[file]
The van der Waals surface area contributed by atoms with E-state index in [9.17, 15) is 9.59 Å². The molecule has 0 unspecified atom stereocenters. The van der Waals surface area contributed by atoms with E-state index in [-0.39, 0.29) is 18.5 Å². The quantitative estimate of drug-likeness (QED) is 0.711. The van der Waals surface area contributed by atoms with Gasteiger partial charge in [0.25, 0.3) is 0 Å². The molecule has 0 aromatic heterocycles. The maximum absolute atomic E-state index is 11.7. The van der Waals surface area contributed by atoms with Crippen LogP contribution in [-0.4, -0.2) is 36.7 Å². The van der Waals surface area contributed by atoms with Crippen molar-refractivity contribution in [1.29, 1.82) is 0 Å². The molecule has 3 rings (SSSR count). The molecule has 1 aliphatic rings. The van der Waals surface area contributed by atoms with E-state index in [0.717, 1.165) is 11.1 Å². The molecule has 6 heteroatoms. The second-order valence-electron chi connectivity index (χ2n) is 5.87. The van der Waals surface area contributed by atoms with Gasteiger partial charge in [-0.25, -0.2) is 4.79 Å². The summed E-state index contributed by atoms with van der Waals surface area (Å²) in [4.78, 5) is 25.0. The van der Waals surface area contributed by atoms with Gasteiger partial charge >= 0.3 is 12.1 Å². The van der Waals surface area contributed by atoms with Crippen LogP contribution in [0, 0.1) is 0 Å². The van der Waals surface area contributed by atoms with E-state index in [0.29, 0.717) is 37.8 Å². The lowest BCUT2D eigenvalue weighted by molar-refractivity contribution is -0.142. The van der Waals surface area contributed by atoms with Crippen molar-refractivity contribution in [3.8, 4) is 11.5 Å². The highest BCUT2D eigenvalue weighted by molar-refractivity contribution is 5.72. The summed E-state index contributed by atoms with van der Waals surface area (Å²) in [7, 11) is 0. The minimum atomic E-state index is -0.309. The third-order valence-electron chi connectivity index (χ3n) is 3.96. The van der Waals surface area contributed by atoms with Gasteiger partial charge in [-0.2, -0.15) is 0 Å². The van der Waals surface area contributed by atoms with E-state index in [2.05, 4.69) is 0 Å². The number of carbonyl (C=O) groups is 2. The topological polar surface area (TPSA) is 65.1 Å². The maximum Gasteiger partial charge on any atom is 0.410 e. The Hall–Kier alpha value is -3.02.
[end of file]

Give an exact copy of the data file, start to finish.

The van der Waals surface area contributed by atoms with E-state index in [9.17, 15) is 9.59 Å². The molecule has 0 unspecified atom stereocenters. The van der Waals surface area contributed by atoms with E-state index in [-0.39, 0.29) is 18.5 Å². The quantitative estimate of drug-likeness (QED) is 0.711. The van der Waals surface area contributed by atoms with Gasteiger partial charge in [0.25, 0.3) is 0 Å². The molecule has 0 aromatic heterocycles. The maximum absolute atomic E-state index is 11.7. The van der Waals surface area contributed by atoms with Crippen LogP contribution in [-0.4, -0.2) is 36.7 Å². The van der Waals surface area contributed by atoms with Crippen molar-refractivity contribution in [1.29, 1.82) is 0 Å². The molecule has 3 rings (SSSR count). The molecule has 1 aliphatic rings. The van der Waals surface area contributed by atoms with E-state index in [0.717, 1.165) is 11.1 Å². The molecule has 6 heteroatoms. The second-order valence-electron chi connectivity index (χ2n) is 5.87. The van der Waals surface area contributed by atoms with Gasteiger partial charge in [-0.25, -0.2) is 4.79 Å². The summed E-state index contributed by atoms with van der Waals surface area (Å²) in [4.78, 5) is 25.0. The van der Waals surface area contributed by atoms with Gasteiger partial charge >= 0.3 is 12.1 Å². The van der Waals surface area contributed by atoms with Crippen LogP contribution in [0, 0.1) is 0 Å². The van der Waals surface area contributed by atoms with E-state index in [0.29, 0.717) is 37.8 Å². The lowest BCUT2D eigenvalue weighted by molar-refractivity contribution is -0.142. The van der Waals surface area contributed by atoms with Crippen molar-refractivity contribution in [3.8, 4) is 11.5 Å². The highest BCUT2D eigenvalue weighted by molar-refractivity contribution is 5.72. The summed E-state index contributed by atoms with van der Waals surface area (Å²) in [7, 11) is 0. The minimum atomic E-state index is -0.309. The third-order valence-electron chi connectivity index (χ3n) is 3.96. The van der Waals surface area contributed by atoms with Gasteiger partial charge in [-0.2, -0.15) is 0 Å². The van der Waals surface area contributed by atoms with E-state index in [2.05, 4.69) is 0 Å². The number of carbonyl (C=O) groups is 2. The topological polar surface area (TPSA) is 65.1 Å². The maximum Gasteiger partial charge on any atom is 0.410 e. The Hall–Kier alpha value is -3.02.